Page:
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A cartoon map by Joseph Ferdinand Keppler, published eight weeks before the U.S. presidential election in 1904, depicts the now-defunct Standard Oil company exerting tentacles of influence on the U.S. Congress and the White House. It’s part of an exhibit, “Latitude Persuasive Cartography,” which opens Oct. 3 at the Carl Kroch Library’s Hirshland Exhibition Gallery.

New exhibit maps out emotional states

The United States in the shape of a hog, representing the nation’s love of pork.

A mosquito turning continents red with malaria.

Russia seen as an octopus, spreading its tentacles across Europe.

These are just a few images on maps meant to stir public sentiment, which are featured in the new exhibit, “Latitude: Persuasive Cartography,” opening Oct. 3 in Carl A. Kroch Library’s Hirshland Exhibition Gallery. 

The pieces on display are a small sampling from the PJ Mode Collection of Persuasive Cartography, named after its collector, who for nearly 40 years has acquired 862 artifacts from as far back as the 15th century, from all over the world.

“These maps are not intended primarily to communicate geographic information, but to send some sort of message to influence people’s opinions and beliefs,” said Mode ’60, a retired lawyer. 

Mode donated his collection to Cornell in 2014 and has been adding to it over the years so that the maps can be preserved, digitized and shared “as widely and as easily as possible,” he said. “More than 50,000 people have used the collection website, from 172 countries and territories all over the world.”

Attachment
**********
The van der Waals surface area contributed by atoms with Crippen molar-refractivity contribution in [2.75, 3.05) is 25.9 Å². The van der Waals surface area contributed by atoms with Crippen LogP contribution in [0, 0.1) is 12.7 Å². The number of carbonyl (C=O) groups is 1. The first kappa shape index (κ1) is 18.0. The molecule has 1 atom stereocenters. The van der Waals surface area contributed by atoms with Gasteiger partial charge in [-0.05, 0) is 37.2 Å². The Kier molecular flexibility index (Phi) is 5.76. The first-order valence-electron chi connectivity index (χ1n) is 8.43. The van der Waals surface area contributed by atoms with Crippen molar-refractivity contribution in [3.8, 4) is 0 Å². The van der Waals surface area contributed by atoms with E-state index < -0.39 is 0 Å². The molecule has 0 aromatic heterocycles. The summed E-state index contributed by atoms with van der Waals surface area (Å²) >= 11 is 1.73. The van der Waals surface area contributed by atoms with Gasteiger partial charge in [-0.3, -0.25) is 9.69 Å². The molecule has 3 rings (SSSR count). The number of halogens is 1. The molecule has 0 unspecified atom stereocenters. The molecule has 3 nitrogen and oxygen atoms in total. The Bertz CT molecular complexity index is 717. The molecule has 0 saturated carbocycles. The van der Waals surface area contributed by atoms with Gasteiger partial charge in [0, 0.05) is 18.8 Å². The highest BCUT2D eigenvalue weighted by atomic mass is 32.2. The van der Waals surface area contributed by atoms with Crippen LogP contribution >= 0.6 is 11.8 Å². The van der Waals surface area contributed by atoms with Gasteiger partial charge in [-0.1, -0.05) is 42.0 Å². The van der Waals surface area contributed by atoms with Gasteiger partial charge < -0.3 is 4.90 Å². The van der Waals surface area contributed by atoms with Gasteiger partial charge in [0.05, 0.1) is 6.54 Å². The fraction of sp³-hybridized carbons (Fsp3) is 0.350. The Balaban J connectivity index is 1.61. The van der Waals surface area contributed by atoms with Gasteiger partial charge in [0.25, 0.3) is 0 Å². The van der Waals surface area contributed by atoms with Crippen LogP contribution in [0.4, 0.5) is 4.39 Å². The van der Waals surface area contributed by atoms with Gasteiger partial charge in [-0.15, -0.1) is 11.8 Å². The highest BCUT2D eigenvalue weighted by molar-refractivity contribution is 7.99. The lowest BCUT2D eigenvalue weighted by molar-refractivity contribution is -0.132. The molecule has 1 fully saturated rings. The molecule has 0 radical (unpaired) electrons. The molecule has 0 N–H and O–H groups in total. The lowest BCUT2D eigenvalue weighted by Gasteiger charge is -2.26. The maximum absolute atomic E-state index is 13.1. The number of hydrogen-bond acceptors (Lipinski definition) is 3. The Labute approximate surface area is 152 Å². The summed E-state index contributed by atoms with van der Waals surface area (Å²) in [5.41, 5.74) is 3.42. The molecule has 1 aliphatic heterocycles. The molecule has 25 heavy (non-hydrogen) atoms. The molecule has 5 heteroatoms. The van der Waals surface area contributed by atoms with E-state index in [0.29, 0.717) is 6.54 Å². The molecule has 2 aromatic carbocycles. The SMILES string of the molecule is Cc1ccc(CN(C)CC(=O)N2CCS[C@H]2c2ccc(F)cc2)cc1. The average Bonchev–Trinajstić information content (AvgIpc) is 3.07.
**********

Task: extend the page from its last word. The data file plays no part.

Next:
The maps selected for the exhibit are meant to show a range of subject matter and themes from food to geopolitics, according to curator Lance Heidig. They also illustrate different visual techniques, “whether it’s the use of scale or color, or things that are left out versus things that are included,” Heidig said.

Heidig pointed to a Civil War-era map of the United States as an example: “The southern states appear larger than the northern states, as if to say, ‘Don’t let slavery take over.’”

He also noted the prominent use of animal imagery: “One of the great motifs in this exhibit is the octopus, used as a symbol for oppression or the spread of evil taking control.”

For Mode, these maps that were once meant to raise the pulse now serve to train the critical eye, inspiring viewers to look beyond the “who, what and where” and to ask the “why” behind maps and other visual representations of the world. 

“Wherever I’ve shown or spoken about my collection,” Mode said, “inevitably someone always comes up to me and says, ‘I’ll never look at maps the same way again.’”

Mode and Heidig will lead an exhibit tour Oct. 3 at 3:30 p.m., followed by a reception from 4:30 to 6:30 p.m. The exhibit is supported by the Stephen E. ’58, MBA ’59, and Evalyn Edwards ’60 Milman Exhibition Fund.

Jose Beduya is a staff writer, editor and social media coordinator for Cornell University Library.

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Rebecca Valli